JW Waterhouse: Allure and magic 1

John William Waterhouse (1849–1917), Mariana in the South (c 1897), oil on canvas, 114 × 74 cm, Private collection. Wikimedia Commons.

It is a century since the death of John William Waterhouse (1849–1917), one of the last major artists to paint mainly in Pre-Raphaelite style. In this and the next article, I consider his career and a selection of his paintings.

Waterhouse – who, like Turner, is known by the initials of his first names – was born to an artistic family then living in Rome, just at the dawn of the Pre-Raphaelite Brotherhood. He was quickly nicknamed Nino, an abbreviation for Giovannino or ‘little John’, which he used for the rest of his life; strangely he is not known by this now.

Soon after his baptism in April 1849, the family fled from the French siege of Rome, and lived in the Alban Hills, near Frascati. When he was five years old, the family returned to live in Kensington, London, but within two years his mother died of tuberculosis. In the late 1860s, he started drawing in the British Museum, and progressed quickly to watercolour and oil painting.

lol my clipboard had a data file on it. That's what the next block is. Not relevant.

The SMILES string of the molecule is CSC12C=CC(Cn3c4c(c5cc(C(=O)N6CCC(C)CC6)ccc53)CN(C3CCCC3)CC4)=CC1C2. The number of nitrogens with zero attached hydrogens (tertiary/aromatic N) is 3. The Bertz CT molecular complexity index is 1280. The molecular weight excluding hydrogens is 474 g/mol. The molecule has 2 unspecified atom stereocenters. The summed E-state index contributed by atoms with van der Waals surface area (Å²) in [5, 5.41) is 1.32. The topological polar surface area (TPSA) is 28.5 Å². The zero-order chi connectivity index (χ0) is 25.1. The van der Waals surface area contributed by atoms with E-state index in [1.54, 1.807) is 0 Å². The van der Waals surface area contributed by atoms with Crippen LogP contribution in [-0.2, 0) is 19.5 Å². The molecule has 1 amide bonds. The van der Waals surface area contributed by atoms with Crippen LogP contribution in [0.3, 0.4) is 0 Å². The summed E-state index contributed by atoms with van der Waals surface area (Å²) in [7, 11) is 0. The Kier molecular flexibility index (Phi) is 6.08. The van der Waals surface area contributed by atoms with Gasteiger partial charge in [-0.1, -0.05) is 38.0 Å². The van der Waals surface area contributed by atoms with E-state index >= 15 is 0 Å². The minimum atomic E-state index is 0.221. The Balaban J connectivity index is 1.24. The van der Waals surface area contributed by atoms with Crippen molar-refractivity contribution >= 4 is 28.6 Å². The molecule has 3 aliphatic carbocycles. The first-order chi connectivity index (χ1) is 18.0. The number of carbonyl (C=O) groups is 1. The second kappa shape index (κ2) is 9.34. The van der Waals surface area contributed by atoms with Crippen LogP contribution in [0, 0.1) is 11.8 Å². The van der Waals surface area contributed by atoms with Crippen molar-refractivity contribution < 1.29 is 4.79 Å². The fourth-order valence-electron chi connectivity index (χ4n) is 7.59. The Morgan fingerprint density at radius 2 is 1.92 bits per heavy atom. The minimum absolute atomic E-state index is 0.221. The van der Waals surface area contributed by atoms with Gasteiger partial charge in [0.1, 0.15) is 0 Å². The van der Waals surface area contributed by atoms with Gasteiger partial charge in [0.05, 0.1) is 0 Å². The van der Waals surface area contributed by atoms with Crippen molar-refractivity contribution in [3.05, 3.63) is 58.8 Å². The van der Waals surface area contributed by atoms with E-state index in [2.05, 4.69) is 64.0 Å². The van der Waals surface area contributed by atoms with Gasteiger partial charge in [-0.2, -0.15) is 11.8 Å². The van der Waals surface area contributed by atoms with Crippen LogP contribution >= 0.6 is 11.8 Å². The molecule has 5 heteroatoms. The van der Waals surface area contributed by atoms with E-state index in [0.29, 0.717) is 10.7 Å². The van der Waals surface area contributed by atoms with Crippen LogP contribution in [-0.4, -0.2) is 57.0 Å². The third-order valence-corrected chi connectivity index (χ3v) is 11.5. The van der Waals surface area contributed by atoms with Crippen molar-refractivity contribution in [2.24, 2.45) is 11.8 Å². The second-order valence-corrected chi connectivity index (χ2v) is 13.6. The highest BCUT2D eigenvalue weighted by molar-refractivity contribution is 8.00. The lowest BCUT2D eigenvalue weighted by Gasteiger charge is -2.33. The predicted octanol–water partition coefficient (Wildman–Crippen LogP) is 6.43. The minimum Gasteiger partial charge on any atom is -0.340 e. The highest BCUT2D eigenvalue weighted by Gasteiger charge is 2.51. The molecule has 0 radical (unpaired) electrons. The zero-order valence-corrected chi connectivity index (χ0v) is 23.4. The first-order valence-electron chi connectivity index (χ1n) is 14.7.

Waterhouse was accepted as a student in sculpture at the Royal Academy Schools in January 1871, at the age of twenty-two, although he seems to have attended little instruction there, and gradually drifted into painting. He first exhibited in 1872, when three of his paintings were accepted by the Society of British Artists, and he continued to exhibit with them until 1875. In 1873, he started exhibiting at the Dudley Gallery, which was popular with those associated with the Pre-Raphaelite movement.

John William Waterhouse (1849–1917), Sleep and His Half Brother Death (1874), oil on canvas, 69.9 × 90.8 cm, Private collection. Wikimedia Commons.

His first success at the Royal Academy was Sleep and His Half Brother Death, which was exhibited in 1874, and received favourable reviews. This shows the Greek personification of sleep, Hypnos, and Thanatos, the personification of death. Although a painting with a mythical theme, it appears to have been influenced by the Aesthetic Movement, which was becoming popular with the decline of Pre-Raphaelite principles.

Waterhouse then became visibly influenced by the classical subjects of Alma-Tadema, and in 1877 returned to Rome for a period probably lasting a few months. The following year he was earning enough to buy the leasehold of a studio at Primrose Hill in London, where he worked until 1900.

John William Waterhouse (1849–1917), Dolce Far Niente (The White Feather Fan) (1879), oil on canvas, 49.6 x 36.2 cm, Private collection. Wikimedia Commons.